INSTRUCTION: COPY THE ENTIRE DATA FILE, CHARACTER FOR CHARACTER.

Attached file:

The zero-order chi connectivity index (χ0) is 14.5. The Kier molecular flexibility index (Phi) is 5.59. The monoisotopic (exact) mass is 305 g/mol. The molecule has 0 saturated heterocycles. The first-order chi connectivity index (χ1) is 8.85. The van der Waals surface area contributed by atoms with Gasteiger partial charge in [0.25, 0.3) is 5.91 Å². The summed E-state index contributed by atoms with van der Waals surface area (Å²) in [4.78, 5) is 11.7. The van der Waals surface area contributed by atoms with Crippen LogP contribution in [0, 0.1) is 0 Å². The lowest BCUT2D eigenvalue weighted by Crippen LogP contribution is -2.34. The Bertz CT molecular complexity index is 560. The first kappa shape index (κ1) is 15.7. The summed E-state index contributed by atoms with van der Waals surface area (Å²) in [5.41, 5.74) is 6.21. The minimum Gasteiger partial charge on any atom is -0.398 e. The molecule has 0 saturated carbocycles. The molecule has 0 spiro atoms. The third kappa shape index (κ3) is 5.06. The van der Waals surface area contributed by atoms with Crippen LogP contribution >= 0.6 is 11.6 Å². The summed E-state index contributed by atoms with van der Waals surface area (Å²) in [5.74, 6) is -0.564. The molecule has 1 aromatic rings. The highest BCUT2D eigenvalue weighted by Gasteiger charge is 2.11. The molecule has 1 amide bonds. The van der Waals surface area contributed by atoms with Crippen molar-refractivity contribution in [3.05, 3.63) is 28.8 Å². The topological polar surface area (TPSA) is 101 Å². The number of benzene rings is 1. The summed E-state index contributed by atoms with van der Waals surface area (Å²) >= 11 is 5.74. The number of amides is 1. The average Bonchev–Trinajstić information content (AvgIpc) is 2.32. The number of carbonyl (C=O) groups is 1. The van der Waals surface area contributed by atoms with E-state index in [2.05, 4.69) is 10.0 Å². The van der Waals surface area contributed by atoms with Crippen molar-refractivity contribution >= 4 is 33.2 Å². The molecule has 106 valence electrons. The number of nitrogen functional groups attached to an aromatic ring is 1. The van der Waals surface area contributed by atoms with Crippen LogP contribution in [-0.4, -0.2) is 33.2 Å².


The zero-order chi connectivity index (χ0) is 14.5. The Kier molecular flexibility index (Phi) is 5.59. The monoisotopic (exact) mass is 305 g/mol. The molecule has 0 saturated heterocycles. The first-order chi connectivity index (χ1) is 8.85. The van der Waals surface area contributed by atoms with Gasteiger partial charge in [0.25, 0.3) is 5.91 Å². The summed E-state index contributed by atoms with van der Waals surface area (Å²) in [4.78, 5) is 11.7. The van der Waals surface area contributed by atoms with Crippen LogP contribution in [0, 0.1) is 0 Å². The lowest BCUT2D eigenvalue weighted by Crippen LogP contribution is -2.34. The Bertz CT molecular complexity index is 560. The first kappa shape index (κ1) is 15.7. The summed E-state index contributed by atoms with van der Waals surface area (Å²) in [5.41, 5.74) is 6.21. The minimum Gasteiger partial charge on any atom is -0.398 e. The molecule has 0 saturated carbocycles. The molecule has 0 spiro atoms. The third kappa shape index (κ3) is 5.06. The van der Waals surface area contributed by atoms with Crippen LogP contribution >= 0.6 is 11.6 Å². The summed E-state index contributed by atoms with van der Waals surface area (Å²) in [5.74, 6) is -0.564. The molecule has 1 aromatic rings. The highest BCUT2D eigenvalue weighted by Gasteiger charge is 2.11. The molecule has 1 amide bonds. The van der Waals surface area contributed by atoms with Crippen molar-refractivity contribution in [3.05, 3.63) is 28.8 Å². The topological polar surface area (TPSA) is 101 Å². The number of benzene rings is 1. The summed E-state index contributed by atoms with van der Waals surface area (Å²) >= 11 is 5.74. The number of amides is 1. The average Bonchev–Trinajstić information content (AvgIpc) is 2.32. The number of carbonyl (C=O) groups is 1. The van der Waals surface area contributed by atoms with E-state index in [2.05, 4.69) is 10.0 Å². The van der Waals surface area contributed by atoms with Crippen molar-refractivity contribution >= 4 is 33.2 Å². The molecule has 106 valence electrons. The number of nitrogen functional groups attached to an aromatic ring is 1. The van der Waals surface area contributed by atoms with Crippen LogP contribution in [-0.4, -0.2) is 33.2 Å².